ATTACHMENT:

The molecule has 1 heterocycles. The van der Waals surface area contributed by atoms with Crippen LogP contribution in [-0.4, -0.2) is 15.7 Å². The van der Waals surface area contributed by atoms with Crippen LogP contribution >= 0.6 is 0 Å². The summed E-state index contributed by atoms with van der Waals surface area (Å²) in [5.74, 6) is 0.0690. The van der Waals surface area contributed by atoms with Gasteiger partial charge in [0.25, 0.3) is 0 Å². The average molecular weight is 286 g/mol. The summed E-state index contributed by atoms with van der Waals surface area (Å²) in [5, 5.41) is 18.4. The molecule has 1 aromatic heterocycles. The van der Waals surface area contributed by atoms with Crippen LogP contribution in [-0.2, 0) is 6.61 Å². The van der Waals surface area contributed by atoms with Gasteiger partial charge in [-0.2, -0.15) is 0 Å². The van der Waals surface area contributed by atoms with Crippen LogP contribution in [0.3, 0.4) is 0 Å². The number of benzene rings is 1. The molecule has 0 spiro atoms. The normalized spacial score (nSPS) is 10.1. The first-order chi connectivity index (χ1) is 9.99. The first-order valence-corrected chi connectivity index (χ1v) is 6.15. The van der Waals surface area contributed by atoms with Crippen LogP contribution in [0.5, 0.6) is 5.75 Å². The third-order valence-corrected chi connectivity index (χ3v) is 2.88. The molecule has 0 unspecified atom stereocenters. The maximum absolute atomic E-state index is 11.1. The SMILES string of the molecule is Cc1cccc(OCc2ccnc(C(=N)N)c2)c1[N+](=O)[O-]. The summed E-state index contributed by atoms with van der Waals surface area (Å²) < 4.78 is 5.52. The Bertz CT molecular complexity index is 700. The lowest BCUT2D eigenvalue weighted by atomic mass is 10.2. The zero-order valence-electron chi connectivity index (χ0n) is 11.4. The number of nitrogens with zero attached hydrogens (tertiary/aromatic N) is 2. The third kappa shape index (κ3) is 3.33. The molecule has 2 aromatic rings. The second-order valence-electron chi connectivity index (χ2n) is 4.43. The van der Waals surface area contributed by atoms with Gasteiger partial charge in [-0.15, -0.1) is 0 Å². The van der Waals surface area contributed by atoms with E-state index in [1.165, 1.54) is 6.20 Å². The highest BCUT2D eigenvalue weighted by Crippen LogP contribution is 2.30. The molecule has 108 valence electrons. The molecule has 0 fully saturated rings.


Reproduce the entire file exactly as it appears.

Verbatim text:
The molecule has 1 heterocycles. The van der Waals surface area contributed by atoms with Crippen LogP contribution in [-0.4, -0.2) is 15.7 Å². The van der Waals surface area contributed by atoms with Crippen LogP contribution >= 0.6 is 0 Å². The summed E-state index contributed by atoms with van der Waals surface area (Å²) in [5.74, 6) is 0.0690. The van der Waals surface area contributed by atoms with Gasteiger partial charge in [0.25, 0.3) is 0 Å². The average molecular weight is 286 g/mol. The summed E-state index contributed by atoms with van der Waals surface area (Å²) in [5, 5.41) is 18.4. The molecule has 1 aromatic heterocycles. The van der Waals surface area contributed by atoms with Crippen LogP contribution in [-0.2, 0) is 6.61 Å². The van der Waals surface area contributed by atoms with Gasteiger partial charge in [-0.2, -0.15) is 0 Å². The van der Waals surface area contributed by atoms with Crippen LogP contribution in [0.3, 0.4) is 0 Å². The number of benzene rings is 1. The molecule has 0 spiro atoms. The normalized spacial score (nSPS) is 10.1. The first-order chi connectivity index (χ1) is 9.99. The first-order valence-corrected chi connectivity index (χ1v) is 6.15. The van der Waals surface area contributed by atoms with Crippen LogP contribution in [0.5, 0.6) is 5.75 Å². The third-order valence-corrected chi connectivity index (χ3v) is 2.88. The molecule has 0 unspecified atom stereocenters. The maximum absolute atomic E-state index is 11.1. The SMILES string of the molecule is Cc1cccc(OCc2ccnc(C(=N)N)c2)c1[N+](=O)[O-]. The summed E-state index contributed by atoms with van der Waals surface area (Å²) < 4.78 is 5.52. The Bertz CT molecular complexity index is 700. The lowest BCUT2D eigenvalue weighted by atomic mass is 10.2. The zero-order valence-electron chi connectivity index (χ0n) is 11.4. The number of nitrogens with zero attached hydrogens (tertiary/aromatic N) is 2. The third kappa shape index (κ3) is 3.33. The molecule has 2 aromatic rings. The second-order valence-electron chi connectivity index (χ2n) is 4.43. The van der Waals surface area contributed by atoms with Gasteiger partial charge in [-0.15, -0.1) is 0 Å². The van der Waals surface area contributed by atoms with E-state index in [1.165, 1.54) is 6.20 Å². The highest BCUT2D eigenvalue weighted by Crippen LogP contribution is 2.30. The molecule has 108 valence electrons. The molecule has 0 fully saturated rings.